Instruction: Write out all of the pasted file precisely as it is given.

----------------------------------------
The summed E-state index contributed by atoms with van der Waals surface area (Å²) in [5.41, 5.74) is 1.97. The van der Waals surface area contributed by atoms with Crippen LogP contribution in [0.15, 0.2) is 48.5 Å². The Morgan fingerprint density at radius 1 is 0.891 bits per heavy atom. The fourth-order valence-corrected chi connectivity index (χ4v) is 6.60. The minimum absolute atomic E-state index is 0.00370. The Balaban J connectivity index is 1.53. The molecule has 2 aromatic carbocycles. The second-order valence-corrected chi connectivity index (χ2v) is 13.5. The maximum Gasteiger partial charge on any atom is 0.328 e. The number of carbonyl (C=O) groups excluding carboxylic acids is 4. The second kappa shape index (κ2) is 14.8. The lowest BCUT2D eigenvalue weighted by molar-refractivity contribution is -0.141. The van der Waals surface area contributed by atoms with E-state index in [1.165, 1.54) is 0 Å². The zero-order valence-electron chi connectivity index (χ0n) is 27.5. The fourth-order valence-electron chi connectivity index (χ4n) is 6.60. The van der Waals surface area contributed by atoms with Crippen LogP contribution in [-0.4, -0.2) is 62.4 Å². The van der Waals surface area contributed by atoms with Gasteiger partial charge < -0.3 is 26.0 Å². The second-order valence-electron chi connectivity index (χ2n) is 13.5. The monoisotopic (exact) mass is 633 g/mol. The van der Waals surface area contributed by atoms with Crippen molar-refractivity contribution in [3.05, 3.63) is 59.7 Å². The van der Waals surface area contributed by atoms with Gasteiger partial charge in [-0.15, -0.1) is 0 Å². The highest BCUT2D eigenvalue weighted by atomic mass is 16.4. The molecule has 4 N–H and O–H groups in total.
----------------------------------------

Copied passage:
The summed E-state index contributed by atoms with van der Waals surface area (Å²) in [5.41, 5.74) is 1.97. The van der Waals surface area contributed by atoms with Crippen LogP contribution in [0.15, 0.2) is 48.5 Å². The Morgan fingerprint density at radius 1 is 0.891 bits per heavy atom. The fourth-order valence-corrected chi connectivity index (χ4v) is 6.60. The minimum absolute atomic E-state index is 0.00370. The Balaban J connectivity index is 1.53. The molecule has 2 aromatic carbocycles. The second-order valence-corrected chi connectivity index (χ2v) is 13.5. The maximum Gasteiger partial charge on any atom is 0.328 e. The number of carbonyl (C=O) groups excluding carboxylic acids is 4. The second kappa shape index (κ2) is 14.8. The lowest BCUT2D eigenvalue weighted by molar-refractivity contribution is -0.141. The van der Waals surface area contributed by atoms with E-state index in [1.165, 1.54) is 0 Å². The zero-order valence-electron chi connectivity index (χ0n) is 27.5. The fourth-order valence-electron chi connectivity index (χ4n) is 6.60. The van der Waals surface area contributed by atoms with Crippen LogP contribution in [-0.4, -0.2) is 62.4 Å². The van der Waals surface area contributed by atoms with Gasteiger partial charge < -0.3 is 26.0 Å². The second-order valence-electron chi connectivity index (χ2n) is 13.5. The monoisotopic (exact) mass is 633 g/mol. The van der Waals surface area contributed by atoms with Crippen molar-refractivity contribution in [3.05, 3.63) is 59.7 Å². The van der Waals surface area contributed by atoms with Gasteiger partial charge in [-0.15, -0.1) is 0 Å². The highest BCUT2D eigenvalue weighted by atomic mass is 16.4. The molecule has 4 N–H and O–H groups in total.